It is not exactly known when reindeer husbandry in Inari began but it evidently happened before the first mention of Birkarlians. At number of reindeer were probably rather small because the main source of livelihood was fishing and meat was obtained primarily from deer and other forest creatures. Reindeer were used only as beasts of burden and deer as bait in hunting. Some scattered information about the numbers of reindeer is in existence. For example, one Inari Sámi kept five reindeer bound up and shifted them every day in the winter of 1724. In 1750 there were 62 reindeer herders who owned 500 reindeer between them. In 1805 there were 64 families in Inari of which only 30 had reindeer. The number of reindeer had grown to 1700 which meant that there were between 15 – 20 reindeer per owner. In 1867 the number of reindeer to each Inari family was 20 – 60; even up to a hundred head.

In the old days the year of the Inari Sámi began during the last week of August, the “first week”, which belonged to a ten week long period, each week a “name-week”. During that time, it was time to go out and find lead and pulling reindeer, as well as peski-coat skins. The lead reindeer period ended by the end of the 1960s at the arrival of the snowmobile and thus a century old tradition was ended. Due to the technolization of reindeer management many other aspects of reindeer husbandry were relegated to history. The latest advances of technology are being used in modern reindeer husbandry like the computer, mobile telephones, GPS-devices, helicopters, airplanes, trail motorcycles, four-wheelers, snowmobiles and cars.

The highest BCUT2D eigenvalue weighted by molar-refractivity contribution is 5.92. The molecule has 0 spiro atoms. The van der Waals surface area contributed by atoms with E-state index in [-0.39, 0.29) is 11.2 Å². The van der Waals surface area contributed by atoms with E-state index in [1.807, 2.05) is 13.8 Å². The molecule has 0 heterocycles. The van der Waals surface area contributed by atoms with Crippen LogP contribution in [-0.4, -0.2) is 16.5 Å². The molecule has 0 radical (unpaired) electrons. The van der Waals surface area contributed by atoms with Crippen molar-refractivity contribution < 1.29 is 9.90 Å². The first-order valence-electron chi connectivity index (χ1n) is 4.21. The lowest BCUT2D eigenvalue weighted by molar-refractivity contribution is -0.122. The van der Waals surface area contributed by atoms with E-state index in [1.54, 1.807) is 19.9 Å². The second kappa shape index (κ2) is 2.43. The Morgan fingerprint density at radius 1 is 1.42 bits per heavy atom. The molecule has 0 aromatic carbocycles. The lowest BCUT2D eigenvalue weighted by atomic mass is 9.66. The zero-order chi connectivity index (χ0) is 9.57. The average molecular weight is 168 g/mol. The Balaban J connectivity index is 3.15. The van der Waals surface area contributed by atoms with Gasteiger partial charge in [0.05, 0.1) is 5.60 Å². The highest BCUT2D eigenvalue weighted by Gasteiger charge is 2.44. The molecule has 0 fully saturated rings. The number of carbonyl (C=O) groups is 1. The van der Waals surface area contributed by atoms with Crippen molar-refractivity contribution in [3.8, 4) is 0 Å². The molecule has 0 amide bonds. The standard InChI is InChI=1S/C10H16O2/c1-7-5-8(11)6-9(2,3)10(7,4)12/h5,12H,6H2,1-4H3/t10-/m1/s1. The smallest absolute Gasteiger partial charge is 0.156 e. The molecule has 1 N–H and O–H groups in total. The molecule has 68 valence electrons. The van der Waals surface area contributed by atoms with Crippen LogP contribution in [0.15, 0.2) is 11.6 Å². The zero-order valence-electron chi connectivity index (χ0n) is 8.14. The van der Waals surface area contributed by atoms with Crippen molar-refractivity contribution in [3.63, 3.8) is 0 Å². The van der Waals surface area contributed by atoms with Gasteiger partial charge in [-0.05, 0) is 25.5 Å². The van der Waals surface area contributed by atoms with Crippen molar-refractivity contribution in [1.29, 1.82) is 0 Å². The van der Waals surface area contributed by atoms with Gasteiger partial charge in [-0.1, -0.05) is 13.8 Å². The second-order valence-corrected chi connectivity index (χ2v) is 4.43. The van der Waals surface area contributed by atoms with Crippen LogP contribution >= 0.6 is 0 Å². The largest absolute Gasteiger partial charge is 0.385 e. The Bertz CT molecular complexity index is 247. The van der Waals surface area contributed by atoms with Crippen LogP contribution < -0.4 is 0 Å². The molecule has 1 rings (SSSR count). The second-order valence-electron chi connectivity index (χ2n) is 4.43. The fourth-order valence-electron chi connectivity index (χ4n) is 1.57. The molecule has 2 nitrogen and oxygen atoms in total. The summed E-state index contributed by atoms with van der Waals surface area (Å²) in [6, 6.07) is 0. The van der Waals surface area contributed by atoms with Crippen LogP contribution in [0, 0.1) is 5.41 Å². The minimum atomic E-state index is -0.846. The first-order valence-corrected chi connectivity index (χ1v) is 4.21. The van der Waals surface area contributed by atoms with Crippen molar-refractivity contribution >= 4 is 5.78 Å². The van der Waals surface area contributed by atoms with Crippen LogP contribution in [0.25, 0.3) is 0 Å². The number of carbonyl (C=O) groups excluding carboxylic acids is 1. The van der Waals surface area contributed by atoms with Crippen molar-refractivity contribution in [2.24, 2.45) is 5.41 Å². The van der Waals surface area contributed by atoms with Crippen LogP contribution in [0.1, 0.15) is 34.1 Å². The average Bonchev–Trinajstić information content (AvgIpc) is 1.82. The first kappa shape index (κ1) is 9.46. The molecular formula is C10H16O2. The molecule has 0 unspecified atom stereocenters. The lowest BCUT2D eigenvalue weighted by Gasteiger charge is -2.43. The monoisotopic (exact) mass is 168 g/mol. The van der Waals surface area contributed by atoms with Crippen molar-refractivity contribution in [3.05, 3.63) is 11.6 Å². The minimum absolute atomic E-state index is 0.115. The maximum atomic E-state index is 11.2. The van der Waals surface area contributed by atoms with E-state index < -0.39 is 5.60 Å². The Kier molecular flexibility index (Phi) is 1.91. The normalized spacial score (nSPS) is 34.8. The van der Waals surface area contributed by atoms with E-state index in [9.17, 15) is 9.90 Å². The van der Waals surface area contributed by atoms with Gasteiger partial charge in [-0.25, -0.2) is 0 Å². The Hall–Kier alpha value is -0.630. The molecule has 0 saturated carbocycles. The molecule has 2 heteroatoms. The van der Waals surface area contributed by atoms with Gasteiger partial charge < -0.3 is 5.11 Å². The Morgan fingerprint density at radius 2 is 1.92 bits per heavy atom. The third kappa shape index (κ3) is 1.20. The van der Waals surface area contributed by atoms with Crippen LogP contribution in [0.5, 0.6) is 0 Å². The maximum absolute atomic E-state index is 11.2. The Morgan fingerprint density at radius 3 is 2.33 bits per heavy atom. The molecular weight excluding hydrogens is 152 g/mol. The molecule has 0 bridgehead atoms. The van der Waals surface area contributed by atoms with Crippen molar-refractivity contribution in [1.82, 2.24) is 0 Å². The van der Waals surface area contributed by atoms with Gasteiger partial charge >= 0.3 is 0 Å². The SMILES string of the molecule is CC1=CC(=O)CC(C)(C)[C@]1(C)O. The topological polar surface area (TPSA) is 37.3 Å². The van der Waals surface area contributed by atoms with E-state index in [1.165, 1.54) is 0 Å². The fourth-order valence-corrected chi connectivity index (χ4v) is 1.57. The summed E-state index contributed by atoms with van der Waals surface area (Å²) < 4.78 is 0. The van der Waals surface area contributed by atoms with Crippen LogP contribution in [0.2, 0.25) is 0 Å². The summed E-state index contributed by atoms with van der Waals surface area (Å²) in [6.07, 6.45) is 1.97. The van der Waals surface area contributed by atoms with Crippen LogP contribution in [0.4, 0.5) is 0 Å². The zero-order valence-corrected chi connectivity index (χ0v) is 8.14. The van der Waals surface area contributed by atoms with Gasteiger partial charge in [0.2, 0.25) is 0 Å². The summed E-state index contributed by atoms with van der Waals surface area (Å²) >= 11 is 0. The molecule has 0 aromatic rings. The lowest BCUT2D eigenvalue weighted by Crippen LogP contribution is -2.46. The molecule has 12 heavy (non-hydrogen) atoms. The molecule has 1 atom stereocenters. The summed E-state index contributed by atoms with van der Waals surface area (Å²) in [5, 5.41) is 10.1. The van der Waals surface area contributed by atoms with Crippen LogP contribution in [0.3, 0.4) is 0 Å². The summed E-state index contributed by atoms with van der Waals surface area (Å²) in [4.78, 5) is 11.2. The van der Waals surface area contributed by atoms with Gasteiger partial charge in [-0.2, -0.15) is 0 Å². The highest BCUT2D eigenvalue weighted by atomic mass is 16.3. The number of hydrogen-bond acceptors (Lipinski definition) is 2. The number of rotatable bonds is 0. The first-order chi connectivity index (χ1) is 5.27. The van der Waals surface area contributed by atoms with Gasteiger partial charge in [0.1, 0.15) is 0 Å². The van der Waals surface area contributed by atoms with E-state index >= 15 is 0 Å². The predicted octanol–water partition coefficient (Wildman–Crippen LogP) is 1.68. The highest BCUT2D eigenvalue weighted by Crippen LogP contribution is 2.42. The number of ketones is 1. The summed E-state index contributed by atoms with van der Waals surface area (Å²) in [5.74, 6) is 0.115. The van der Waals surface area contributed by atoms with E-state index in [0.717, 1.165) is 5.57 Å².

The peski or coat made from a reindeer pelt is still used, although it is starting to become a rarity in Inari Sámi and even North Sámi circles. In the case that it is deemed necessary to acquire a peski-coat, the old way of making it must be practiced: going out with gun over shoulder in the beginning of the old reindeer year (at the end of August) into the forest to find suitable calf pelts.

The Year of the Reindeer Begins

Nowadays the year of the reindeer is considered to begin with the birth of the calf or in May, which is named in honor of the calf. Some reindeer herders put female reindeer into corrals built temporarily for calving where calves are marked when they are born. Some herders have so-called marking corrals nearby the calving corrals to which calves are led with the females until the calving period ends and the calves are marked. Some reindeer herders are confident that they will find their calves during the coming separations where they then mark them. In the old days, the Inari reindeer herder bound the female halfway through April when the calves were born they were marked and then set free. Some Inari Sámis marked their calf in summer in June and July when the reindeer herders’ “hired hands”, or mosquitoes, gathered the deer in bog openings and on the fells.